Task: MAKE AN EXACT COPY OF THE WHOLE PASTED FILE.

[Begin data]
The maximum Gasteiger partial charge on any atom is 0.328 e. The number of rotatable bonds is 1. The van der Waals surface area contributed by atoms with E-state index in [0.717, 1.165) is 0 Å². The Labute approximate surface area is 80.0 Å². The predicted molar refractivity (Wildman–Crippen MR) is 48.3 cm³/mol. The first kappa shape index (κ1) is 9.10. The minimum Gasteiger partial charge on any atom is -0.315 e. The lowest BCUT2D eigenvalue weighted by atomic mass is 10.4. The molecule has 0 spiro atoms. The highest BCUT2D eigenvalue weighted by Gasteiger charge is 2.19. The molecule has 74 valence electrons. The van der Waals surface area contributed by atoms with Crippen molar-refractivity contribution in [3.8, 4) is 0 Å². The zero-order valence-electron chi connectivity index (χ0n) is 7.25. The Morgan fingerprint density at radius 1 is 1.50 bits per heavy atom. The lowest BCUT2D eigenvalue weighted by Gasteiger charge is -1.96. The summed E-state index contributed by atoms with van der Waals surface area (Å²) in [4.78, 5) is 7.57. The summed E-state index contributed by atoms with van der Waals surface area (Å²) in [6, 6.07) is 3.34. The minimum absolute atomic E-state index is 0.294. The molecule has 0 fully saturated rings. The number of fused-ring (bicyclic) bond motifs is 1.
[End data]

The maximum Gasteiger partial charge on any atom is 0.328 e. The number of rotatable bonds is 1. The van der Waals surface area contributed by atoms with E-state index in [0.717, 1.165) is 0 Å². The Labute approximate surface area is 80.0 Å². The predicted molar refractivity (Wildman–Crippen MR) is 48.3 cm³/mol. The first kappa shape index (κ1) is 9.10. The minimum Gasteiger partial charge on any atom is -0.315 e. The lowest BCUT2D eigenvalue weighted by atomic mass is 10.4. The molecule has 0 spiro atoms. The highest BCUT2D eigenvalue weighted by Gasteiger charge is 2.19. The molecule has 74 valence electrons. The van der Waals surface area contributed by atoms with Crippen molar-refractivity contribution in [3.8, 4) is 0 Å². The zero-order valence-electron chi connectivity index (χ0n) is 7.25. The Morgan fingerprint density at radius 1 is 1.50 bits per heavy atom. The lowest BCUT2D eigenvalue weighted by Gasteiger charge is -1.96. The summed E-state index contributed by atoms with van der Waals surface area (Å²) in [4.78, 5) is 7.57. The summed E-state index contributed by atoms with van der Waals surface area (Å²) in [6, 6.07) is 3.34. The minimum absolute atomic E-state index is 0.294. The molecule has 0 fully saturated rings. The number of fused-ring (bicyclic) bond motifs is 1.